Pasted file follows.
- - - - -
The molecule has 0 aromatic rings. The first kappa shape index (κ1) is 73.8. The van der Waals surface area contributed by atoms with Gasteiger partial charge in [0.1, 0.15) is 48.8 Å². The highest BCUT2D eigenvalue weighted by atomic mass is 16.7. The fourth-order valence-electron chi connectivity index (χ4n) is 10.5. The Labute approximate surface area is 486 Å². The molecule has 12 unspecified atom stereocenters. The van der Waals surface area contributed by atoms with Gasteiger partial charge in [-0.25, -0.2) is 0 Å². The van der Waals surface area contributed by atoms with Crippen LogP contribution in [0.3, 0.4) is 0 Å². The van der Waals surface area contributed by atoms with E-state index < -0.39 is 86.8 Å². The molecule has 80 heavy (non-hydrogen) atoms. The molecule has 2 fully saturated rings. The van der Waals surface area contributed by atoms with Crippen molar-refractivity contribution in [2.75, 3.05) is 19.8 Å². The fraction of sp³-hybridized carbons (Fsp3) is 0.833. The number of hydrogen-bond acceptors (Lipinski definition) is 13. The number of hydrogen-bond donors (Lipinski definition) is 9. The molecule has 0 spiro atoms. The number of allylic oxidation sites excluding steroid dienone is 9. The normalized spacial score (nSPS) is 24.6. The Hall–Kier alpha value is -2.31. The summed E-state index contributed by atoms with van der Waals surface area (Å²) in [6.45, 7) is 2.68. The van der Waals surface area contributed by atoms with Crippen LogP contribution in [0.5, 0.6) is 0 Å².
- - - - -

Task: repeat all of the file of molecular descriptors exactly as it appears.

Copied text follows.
The molecule has 0 aromatic rings. The first kappa shape index (κ1) is 73.8. The van der Waals surface area contributed by atoms with Gasteiger partial charge in [0.1, 0.15) is 48.8 Å². The highest BCUT2D eigenvalue weighted by atomic mass is 16.7. The fourth-order valence-electron chi connectivity index (χ4n) is 10.5. The Labute approximate surface area is 486 Å². The molecule has 12 unspecified atom stereocenters. The van der Waals surface area contributed by atoms with Gasteiger partial charge in [-0.25, -0.2) is 0 Å². The van der Waals surface area contributed by atoms with Crippen LogP contribution in [0.3, 0.4) is 0 Å². The van der Waals surface area contributed by atoms with E-state index < -0.39 is 86.8 Å². The molecule has 80 heavy (non-hydrogen) atoms. The molecule has 2 fully saturated rings. The van der Waals surface area contributed by atoms with Crippen molar-refractivity contribution in [2.75, 3.05) is 19.8 Å². The fraction of sp³-hybridized carbons (Fsp3) is 0.833. The number of hydrogen-bond acceptors (Lipinski definition) is 13. The number of hydrogen-bond donors (Lipinski definition) is 9. The molecule has 0 spiro atoms. The number of allylic oxidation sites excluding steroid dienone is 9. The normalized spacial score (nSPS) is 24.6. The Hall–Kier alpha value is -2.31. The summed E-state index contributed by atoms with van der Waals surface area (Å²) in [6.45, 7) is 2.68. The van der Waals surface area contributed by atoms with Crippen LogP contribution in [0.5, 0.6) is 0 Å².